[ETA: the site name referred to in this post is “Blind Privilege”, which was the original name of this site and domain. After this post, I changed both the site and domain name to “What Privilege?”]
Three years ago, I started this site. I’d heard “blinded by privilege” in a few places, and came up with the phrase “blind privilege”. It was available as a domain, so I bought it and started blogging.
Three years ago, I wasn’t very aware of able-bodied privilege, particularly in terms of specifics like ableist language. I mean, I was aware that being able-bodied gave me privileges, but I needed a lot of education on the ways in which society and individuals fail disabled people. I still need a lot of education on it, but I’ve gotten quite a bit since I bought this domain from people like Anna and Tekanji. My education on ableist language began one day when Tekanji objected to one of our posts referring to something stupid as “lame.”
I was content to take her word on it and stop using the term that way, but I also wanted to understand precisely WHY it was ableist, because the more I understand these things, the more likely I am to be able to figure out for myself when there’s something wrong with a term that’s new to me. There’s a great thread at Cerise about all this. Sometimes it’s something buried in the word’s history that gives it ugly baggage, and you couldn’t be expected to know it until you come across that history. Sometimes it’s a context you’re not aware of. Whatever the case, it’s privilege that isolates me from these words and the hurt they can cause, and the least I can do is find other terms.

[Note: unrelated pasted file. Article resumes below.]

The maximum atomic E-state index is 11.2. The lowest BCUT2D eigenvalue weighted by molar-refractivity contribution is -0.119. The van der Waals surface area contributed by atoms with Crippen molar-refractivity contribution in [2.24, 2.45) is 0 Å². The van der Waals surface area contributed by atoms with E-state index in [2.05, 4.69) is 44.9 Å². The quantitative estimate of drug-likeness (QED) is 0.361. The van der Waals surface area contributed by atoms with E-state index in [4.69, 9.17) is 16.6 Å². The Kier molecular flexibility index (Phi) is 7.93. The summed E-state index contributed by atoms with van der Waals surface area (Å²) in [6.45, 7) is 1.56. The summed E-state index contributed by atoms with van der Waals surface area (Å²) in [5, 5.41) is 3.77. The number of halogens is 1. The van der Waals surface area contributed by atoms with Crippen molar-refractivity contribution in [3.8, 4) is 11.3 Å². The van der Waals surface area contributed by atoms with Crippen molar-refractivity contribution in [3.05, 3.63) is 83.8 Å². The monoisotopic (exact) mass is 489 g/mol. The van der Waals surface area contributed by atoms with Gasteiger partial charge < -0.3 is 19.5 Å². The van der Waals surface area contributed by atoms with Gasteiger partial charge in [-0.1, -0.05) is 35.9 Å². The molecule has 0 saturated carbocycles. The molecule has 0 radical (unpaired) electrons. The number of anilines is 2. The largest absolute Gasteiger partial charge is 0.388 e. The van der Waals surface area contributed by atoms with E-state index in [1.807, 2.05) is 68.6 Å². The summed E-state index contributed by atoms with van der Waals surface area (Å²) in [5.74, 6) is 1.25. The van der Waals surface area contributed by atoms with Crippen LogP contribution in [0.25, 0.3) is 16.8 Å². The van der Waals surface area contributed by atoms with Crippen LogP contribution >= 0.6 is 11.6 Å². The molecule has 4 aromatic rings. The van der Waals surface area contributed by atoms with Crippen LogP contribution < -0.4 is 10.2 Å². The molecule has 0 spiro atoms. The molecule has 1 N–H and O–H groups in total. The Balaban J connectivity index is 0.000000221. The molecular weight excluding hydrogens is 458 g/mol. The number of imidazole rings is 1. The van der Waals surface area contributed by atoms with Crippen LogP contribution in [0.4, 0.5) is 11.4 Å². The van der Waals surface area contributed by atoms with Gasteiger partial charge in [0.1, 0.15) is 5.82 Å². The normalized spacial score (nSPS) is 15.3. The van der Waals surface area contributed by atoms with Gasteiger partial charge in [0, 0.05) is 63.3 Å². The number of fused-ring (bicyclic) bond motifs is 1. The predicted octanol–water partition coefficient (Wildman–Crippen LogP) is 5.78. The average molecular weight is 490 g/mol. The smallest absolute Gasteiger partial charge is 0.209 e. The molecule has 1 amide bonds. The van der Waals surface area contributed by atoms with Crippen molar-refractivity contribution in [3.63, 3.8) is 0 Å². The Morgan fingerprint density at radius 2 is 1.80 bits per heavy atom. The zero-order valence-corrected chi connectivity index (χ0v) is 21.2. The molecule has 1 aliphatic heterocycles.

And, on a side note, it’s true that some of these words are debatable, just like gendered slurs. For example, “bitch.” Does calling a man a “bitch” help neutralize the term’s slurring effect on women? What about proudly calling yourself a bitch because you are assertive and don’t take shit? I think there are valid arguments on both sides in some cases, but at least when you’re blogging for the world at large, get a thesaurus and avoid the problematic words. That’s my take. It takes work, and it’s not easy, but it really is the least privilege people can do.
Here’s what this is all leading to. A week or two ago, I was following links about the Feministing ableist language issue when suddenly it hit me: was “blind privilege” a gross example of ableist language? I decided I needed to research this, then got sick. Then Meg asked that very question just as I was getting well, which was a little uncanny. I did the research, and found the answer was yes, according to this blogger. When I chose this domain name, I was thinking of selective “blindness,” of not “seeing” a thing when it doesn’t convenience you to be aware of it. I didn’t realize there was anything problematic about describing that in terms of “seeing” or “not seeing” privilege. But RMJ is right. So is Chally.
I made a mistake. I didn’t mean to. I had no ugly intentions. But still, my privilege kept me from recognizing that a phrase I’d seen around the internet was problematic. Now I know.
My question to you is: what should I do about it? Changing the name of the blog is easy, and I welcome your suggestions for a new name. Changing the domain name is a good bit more difficult, but it can be done, more or less. Or would leaving the domain name the same but changing the blog name, and prominently linking a page that explains how it all happened be illuminating? Is there another solution I haven’t considered?